Literature, Genocide, and the Philosophy of International Law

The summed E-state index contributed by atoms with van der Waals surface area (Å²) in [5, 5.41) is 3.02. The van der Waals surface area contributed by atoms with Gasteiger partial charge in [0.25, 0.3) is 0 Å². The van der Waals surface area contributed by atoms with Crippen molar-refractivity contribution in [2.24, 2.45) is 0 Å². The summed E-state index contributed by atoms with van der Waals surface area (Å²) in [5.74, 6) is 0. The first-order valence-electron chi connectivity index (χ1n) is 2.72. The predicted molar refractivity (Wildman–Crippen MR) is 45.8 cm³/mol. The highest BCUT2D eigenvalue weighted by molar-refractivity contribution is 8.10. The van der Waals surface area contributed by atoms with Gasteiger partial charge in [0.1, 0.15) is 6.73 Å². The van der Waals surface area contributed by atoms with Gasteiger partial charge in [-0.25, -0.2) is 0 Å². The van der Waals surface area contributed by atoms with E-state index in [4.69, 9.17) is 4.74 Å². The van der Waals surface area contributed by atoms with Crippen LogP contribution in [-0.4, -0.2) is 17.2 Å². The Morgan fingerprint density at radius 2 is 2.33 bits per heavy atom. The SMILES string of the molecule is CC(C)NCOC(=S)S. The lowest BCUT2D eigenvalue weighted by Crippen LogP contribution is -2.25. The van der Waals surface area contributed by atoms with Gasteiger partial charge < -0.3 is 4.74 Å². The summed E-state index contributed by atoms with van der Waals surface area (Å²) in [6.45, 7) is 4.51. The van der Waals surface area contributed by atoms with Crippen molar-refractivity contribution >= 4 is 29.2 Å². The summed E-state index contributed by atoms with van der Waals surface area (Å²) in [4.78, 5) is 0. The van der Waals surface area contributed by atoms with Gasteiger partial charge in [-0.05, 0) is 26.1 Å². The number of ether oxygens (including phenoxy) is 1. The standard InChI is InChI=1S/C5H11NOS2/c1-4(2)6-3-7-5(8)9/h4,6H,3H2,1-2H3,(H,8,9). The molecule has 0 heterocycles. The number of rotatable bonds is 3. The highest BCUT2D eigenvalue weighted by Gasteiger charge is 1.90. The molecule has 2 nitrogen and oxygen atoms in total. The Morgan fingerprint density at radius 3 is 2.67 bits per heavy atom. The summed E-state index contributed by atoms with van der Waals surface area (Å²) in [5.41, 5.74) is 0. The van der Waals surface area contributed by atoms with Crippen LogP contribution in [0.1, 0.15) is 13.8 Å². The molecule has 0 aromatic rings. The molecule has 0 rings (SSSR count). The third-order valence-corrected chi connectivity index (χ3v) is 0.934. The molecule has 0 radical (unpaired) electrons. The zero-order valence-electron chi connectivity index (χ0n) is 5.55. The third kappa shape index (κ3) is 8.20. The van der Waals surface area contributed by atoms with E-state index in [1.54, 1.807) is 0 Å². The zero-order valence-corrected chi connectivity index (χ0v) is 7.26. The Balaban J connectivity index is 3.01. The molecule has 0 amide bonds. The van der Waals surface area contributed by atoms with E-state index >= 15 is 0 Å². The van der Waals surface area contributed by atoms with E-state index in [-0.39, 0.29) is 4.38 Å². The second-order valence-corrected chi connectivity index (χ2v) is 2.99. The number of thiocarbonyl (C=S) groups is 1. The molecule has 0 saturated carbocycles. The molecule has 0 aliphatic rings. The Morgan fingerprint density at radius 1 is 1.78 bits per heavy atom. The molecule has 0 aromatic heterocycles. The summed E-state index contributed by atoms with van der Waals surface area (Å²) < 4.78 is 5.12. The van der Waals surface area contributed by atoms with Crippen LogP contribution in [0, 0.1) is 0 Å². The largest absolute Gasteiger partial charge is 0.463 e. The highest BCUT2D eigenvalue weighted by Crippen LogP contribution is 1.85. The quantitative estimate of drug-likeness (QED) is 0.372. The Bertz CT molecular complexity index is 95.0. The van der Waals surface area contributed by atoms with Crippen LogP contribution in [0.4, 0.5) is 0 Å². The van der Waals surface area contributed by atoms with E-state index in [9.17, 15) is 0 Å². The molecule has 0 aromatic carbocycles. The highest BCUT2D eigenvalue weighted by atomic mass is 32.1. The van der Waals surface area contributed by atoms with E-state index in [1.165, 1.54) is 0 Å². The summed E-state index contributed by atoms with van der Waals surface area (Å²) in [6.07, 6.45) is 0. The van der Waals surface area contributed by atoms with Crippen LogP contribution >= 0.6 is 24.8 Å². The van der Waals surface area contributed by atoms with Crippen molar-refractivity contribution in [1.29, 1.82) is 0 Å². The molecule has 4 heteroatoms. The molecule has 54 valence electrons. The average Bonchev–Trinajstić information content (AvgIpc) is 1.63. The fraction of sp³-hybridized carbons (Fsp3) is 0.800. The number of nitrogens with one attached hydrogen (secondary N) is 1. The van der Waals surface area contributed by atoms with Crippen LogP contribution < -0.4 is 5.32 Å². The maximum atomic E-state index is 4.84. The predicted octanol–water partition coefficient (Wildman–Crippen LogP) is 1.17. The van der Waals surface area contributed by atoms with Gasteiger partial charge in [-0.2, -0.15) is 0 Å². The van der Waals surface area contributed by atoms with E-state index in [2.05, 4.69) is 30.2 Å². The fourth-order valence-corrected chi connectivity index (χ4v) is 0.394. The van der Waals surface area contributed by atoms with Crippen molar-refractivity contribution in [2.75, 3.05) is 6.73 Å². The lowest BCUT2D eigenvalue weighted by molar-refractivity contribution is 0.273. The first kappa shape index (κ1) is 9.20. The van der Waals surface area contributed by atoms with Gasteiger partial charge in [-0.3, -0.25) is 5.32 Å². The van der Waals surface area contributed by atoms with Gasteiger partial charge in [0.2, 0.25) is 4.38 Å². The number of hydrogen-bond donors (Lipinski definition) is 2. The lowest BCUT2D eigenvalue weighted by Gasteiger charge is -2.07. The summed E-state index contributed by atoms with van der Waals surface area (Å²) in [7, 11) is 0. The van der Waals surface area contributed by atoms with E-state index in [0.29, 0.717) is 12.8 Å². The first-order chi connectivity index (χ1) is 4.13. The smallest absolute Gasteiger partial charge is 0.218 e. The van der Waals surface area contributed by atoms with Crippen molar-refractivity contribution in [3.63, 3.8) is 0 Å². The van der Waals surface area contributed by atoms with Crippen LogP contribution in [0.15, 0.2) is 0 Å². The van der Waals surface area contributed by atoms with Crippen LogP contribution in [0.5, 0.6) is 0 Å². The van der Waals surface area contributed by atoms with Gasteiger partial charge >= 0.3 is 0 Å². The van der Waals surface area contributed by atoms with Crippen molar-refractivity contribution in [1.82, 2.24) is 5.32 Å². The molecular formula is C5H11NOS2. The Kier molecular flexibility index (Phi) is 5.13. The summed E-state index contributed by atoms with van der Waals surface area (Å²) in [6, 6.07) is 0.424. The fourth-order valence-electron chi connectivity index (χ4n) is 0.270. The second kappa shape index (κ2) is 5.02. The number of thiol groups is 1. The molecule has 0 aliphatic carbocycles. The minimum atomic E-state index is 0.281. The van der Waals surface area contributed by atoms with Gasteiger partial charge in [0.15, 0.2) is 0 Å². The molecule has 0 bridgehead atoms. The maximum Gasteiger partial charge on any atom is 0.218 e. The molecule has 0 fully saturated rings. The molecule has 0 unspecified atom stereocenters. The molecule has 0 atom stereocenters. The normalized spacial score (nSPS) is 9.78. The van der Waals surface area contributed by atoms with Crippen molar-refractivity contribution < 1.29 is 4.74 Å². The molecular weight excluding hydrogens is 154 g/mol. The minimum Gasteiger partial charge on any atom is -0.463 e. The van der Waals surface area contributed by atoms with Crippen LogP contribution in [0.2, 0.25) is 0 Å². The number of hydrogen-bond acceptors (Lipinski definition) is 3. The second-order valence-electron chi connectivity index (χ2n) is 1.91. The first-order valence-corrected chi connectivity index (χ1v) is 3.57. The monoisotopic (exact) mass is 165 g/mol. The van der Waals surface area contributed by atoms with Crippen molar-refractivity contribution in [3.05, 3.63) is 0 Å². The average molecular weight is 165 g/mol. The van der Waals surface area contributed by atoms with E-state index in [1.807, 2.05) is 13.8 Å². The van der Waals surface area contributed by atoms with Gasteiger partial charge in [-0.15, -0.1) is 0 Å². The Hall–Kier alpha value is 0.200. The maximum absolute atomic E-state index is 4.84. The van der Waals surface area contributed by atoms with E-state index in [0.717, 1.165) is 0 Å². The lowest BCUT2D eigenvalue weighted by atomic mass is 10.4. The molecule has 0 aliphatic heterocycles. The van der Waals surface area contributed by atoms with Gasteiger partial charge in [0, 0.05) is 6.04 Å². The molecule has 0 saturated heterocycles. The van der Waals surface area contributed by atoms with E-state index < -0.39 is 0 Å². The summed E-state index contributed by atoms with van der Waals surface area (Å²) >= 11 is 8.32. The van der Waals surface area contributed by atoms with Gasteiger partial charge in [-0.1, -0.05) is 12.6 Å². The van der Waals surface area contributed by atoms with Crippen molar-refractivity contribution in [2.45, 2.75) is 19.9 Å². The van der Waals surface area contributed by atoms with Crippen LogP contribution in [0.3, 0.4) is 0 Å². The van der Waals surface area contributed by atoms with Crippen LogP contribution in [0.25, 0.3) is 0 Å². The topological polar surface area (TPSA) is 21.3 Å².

Most philosophers believe that art, perhaps literature especially, has something to offer moral philosophy, imaginative examples most importantly. Fewer philosophers believe that it has much to contribute to the philosophy of law. That is in part because writers are rooted in a natural language (not necessarily their own) with historical resonances, depth, allusions, aliveness to tone, that has shaped and is shaped by the lives of particular peoples. But the judge who rebukes a witness given to literary flourishes wants plain speech, suited to establishing facts, and the philosopher of international law, one is inclined to think, must strive for the high abstraction necessary to formulate principles and their justifications to all of human kind in a language that appeals to what we have in common rather than what divides us as natural languages and anything that is necessarily rooted in them appears to do. This chapter explores whether these are irreconcilable perspectives one necessarily local, the other necessarily universal. It argues that they are not. Taking the concept of genocide and the writings of novelist and legal philosopher, Bernhard Schlink as examples, the chapter argues that literature can provide even the philosophy of law with a richer understanding of the forms of universality and the form of philosophical thought suited to understanding some of the big categories on international law, than philosophers commonly assume.
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